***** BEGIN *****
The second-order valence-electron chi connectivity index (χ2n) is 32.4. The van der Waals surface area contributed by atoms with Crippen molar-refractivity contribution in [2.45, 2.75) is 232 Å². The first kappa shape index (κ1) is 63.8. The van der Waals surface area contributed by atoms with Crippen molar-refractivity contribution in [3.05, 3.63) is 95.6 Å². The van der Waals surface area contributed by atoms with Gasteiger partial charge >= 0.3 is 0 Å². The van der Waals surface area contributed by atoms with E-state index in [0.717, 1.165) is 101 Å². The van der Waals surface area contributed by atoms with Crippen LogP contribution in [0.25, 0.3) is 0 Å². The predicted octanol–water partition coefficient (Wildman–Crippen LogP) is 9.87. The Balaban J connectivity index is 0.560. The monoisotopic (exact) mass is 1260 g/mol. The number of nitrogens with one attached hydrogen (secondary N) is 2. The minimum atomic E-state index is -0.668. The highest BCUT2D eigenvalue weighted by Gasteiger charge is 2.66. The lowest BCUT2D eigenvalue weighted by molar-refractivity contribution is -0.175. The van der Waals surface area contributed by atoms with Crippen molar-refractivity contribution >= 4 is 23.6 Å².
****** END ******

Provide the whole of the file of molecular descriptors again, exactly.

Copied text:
The second-order valence-electron chi connectivity index (χ2n) is 32.4. The van der Waals surface area contributed by atoms with Crippen molar-refractivity contribution in [2.45, 2.75) is 232 Å². The first kappa shape index (κ1) is 63.8. The van der Waals surface area contributed by atoms with Crippen molar-refractivity contribution in [3.05, 3.63) is 95.6 Å². The van der Waals surface area contributed by atoms with Gasteiger partial charge >= 0.3 is 0 Å². The van der Waals surface area contributed by atoms with E-state index in [0.717, 1.165) is 101 Å². The van der Waals surface area contributed by atoms with Crippen LogP contribution in [0.25, 0.3) is 0 Å². The predicted octanol–water partition coefficient (Wildman–Crippen LogP) is 9.87. The Balaban J connectivity index is 0.560. The monoisotopic (exact) mass is 1260 g/mol. The number of nitrogens with one attached hydrogen (secondary N) is 2. The minimum atomic E-state index is -0.668. The highest BCUT2D eigenvalue weighted by Gasteiger charge is 2.66. The lowest BCUT2D eigenvalue weighted by molar-refractivity contribution is -0.175. The van der Waals surface area contributed by atoms with Crippen molar-refractivity contribution >= 4 is 23.6 Å².